Originally Written: January 2003
The year’s wildest ride happens to be low on F/X, but high on invention. Here’s the deal- Charlie Kaufman (writer of “Being John Malkovich” and 2002’s underrated “Human Nature”) is asked by a Hollywood bigwig to adapt a novel called “The Orchid Thief”- about Southern Boy John Laroche, who hunts rare flowers in the Florida swamps- by New Yorker writer Susan Orlean into a screenplay. The problem is, the book’s nonlinear, contemplative tone and style- and the subject matter of flowers- is a tough nut for a screenwriter to crack, and the self-loathing Kaufman- who hopes to stay true to the book without Hollywood gloss- gets a nasty taste of writer’s block. It doesn’t help matters that Charlie’s confident brother Donald is taking up screenwriting after taking a seminar with screenwriting guru Robert McKee, and his first attempt- a serial killer thriller hack job- is bought for a million dollars.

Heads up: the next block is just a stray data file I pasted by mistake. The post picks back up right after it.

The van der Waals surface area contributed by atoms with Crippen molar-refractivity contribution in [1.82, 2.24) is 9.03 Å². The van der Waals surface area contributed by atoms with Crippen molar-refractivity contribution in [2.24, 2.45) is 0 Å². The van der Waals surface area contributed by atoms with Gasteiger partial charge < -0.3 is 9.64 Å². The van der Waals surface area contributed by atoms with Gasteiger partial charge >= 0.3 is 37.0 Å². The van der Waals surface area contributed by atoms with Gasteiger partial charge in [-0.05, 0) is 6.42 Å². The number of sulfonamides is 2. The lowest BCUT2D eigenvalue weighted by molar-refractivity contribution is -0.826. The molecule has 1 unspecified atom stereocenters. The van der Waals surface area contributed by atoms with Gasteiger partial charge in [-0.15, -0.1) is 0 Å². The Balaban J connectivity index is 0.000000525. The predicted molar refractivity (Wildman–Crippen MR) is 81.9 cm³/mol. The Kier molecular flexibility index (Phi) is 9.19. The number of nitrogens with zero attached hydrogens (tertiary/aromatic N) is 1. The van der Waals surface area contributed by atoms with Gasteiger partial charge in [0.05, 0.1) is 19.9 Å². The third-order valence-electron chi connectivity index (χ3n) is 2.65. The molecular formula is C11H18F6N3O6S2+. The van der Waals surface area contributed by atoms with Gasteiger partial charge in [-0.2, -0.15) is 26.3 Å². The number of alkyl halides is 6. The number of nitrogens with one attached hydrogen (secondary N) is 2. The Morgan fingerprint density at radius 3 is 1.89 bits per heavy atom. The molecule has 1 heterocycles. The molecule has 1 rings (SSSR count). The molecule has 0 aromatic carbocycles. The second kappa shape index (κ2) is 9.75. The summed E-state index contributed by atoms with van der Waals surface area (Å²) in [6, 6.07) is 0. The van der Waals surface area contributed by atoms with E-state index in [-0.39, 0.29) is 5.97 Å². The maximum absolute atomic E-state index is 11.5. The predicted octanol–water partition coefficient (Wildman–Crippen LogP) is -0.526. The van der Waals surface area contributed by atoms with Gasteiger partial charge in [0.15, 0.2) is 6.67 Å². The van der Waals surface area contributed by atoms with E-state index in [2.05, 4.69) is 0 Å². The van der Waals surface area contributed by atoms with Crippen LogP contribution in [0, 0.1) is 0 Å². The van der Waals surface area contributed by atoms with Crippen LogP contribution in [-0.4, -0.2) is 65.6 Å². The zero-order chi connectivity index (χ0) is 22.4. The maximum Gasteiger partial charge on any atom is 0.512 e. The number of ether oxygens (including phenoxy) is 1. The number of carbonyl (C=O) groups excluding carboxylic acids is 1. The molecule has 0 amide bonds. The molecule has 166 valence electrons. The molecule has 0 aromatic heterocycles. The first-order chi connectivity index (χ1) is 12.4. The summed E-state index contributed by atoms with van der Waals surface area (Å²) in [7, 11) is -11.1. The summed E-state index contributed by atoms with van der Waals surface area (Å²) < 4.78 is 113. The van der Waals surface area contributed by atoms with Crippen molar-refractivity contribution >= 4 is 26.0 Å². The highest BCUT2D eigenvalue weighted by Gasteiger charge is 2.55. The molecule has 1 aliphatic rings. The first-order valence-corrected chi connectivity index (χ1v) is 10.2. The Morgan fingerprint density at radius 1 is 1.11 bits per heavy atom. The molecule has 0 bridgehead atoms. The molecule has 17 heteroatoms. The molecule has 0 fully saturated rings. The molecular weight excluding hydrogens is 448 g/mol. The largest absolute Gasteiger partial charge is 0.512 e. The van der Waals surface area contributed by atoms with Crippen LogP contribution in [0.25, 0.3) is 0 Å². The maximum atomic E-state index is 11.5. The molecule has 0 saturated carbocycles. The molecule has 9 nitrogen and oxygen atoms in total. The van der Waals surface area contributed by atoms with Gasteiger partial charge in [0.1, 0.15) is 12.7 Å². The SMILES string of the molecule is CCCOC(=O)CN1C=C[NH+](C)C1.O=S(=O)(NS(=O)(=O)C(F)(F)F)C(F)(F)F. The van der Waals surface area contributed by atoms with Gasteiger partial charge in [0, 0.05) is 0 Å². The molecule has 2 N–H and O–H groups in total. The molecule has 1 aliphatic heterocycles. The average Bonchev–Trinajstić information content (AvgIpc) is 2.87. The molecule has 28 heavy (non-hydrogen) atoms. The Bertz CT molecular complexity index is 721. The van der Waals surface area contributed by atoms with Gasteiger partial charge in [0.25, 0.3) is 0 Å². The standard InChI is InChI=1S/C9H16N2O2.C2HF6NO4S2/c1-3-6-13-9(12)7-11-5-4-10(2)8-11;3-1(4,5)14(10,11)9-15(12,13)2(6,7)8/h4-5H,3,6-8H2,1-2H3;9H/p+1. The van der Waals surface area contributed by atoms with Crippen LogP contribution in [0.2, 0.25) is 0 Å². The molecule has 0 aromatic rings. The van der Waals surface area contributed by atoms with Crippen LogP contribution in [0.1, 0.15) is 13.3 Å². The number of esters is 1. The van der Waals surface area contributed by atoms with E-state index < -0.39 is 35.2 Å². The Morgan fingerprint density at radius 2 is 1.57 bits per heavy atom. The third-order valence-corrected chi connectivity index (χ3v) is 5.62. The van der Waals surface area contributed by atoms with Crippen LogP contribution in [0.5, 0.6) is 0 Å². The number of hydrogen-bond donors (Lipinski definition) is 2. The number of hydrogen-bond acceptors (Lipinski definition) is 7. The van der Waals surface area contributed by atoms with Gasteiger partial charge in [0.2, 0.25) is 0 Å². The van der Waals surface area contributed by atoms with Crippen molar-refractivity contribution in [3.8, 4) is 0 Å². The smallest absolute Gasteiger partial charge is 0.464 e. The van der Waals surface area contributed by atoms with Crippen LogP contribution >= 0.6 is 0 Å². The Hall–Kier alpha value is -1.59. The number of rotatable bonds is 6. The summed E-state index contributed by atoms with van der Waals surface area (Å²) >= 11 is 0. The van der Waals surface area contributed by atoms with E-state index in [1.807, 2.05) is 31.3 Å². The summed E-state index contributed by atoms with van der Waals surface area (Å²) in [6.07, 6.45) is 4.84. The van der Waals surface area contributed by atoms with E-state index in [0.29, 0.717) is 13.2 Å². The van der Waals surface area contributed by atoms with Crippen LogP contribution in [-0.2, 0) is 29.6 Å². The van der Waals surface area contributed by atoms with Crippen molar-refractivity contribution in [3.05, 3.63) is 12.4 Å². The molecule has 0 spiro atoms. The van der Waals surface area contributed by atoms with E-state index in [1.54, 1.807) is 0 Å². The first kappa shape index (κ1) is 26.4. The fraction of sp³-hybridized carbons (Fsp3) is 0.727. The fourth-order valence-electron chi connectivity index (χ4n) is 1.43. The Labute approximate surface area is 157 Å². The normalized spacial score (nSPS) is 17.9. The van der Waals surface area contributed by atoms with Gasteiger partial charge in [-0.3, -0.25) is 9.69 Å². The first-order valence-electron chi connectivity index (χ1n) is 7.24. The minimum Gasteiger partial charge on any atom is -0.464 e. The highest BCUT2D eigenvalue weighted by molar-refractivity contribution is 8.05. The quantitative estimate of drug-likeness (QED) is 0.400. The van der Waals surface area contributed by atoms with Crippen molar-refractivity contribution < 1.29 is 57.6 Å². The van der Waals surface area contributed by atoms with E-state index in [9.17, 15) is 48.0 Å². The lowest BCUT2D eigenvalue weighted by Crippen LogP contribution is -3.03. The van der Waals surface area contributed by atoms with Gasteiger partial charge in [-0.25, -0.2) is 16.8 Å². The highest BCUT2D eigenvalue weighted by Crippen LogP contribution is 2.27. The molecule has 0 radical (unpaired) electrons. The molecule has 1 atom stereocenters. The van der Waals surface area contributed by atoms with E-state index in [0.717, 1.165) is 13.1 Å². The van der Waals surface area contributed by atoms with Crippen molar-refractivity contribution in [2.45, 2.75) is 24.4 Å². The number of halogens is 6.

Donald isn’t real; he’s an alter ego upon which Charlie- who is most certainly real (and deserves his second Oscar nomination after “Malkovich” for this dizzying effort)- can vent his frustrations upon while trying to break through the dense story. But the genius of creating Donald wouldn’t be nearly as brilliant were it not for Nicolas Cage, who’s never been riskier or more riveting to watch as both the self-effacing Charlie and hot rod Donald. He won an Oscar- undeservingly I felt- for the terminally dull “Leaving Las Vegas,” and was passed over for the brilliant duality of John Woo’s wicked-cool “Face/Off”; I would hope those facts don’t stop Academy members from honoring him again here. Cage drives the slyly inventive events of “Adaptation” as Kaufman’s dazzling script moves effortlessly from Charlie’s conflicts and Orlean’s interactions with Laroche as director Spike Jonze proves his own Oscar nomination for “Malkovich” was no fluke. It’ll be hard for the Academy to deny him another one. The same can be said about Meryl Streep- cutting loose beautifully as Orlean- and Chris Cooper- making a surprisingly three-dimensional character of Laroche- for the Supporting categories. But like Kaufman’s “Malkovich” and “Human Nature,” don’t dismiss “Adaptation”- also fueled by a brilliant score by Carter Burwell (another “Malkovich” collaborator) that is worthy of the composer’s first Oscar nomination- simply as arty, pretentious goofiness; more than that, it’s a beautifully neurotic meditation on adapting in life, the conflicts of the “serious” artist and “commercial” mind, and the passions that drive us. So see, it’s arty and fun- a rare combination to find. Granted, it’s not as fun or outrageous as “Being John Malkovich,” but the twists and turns- and wildly clever third act- will leave you breathlessly entertained.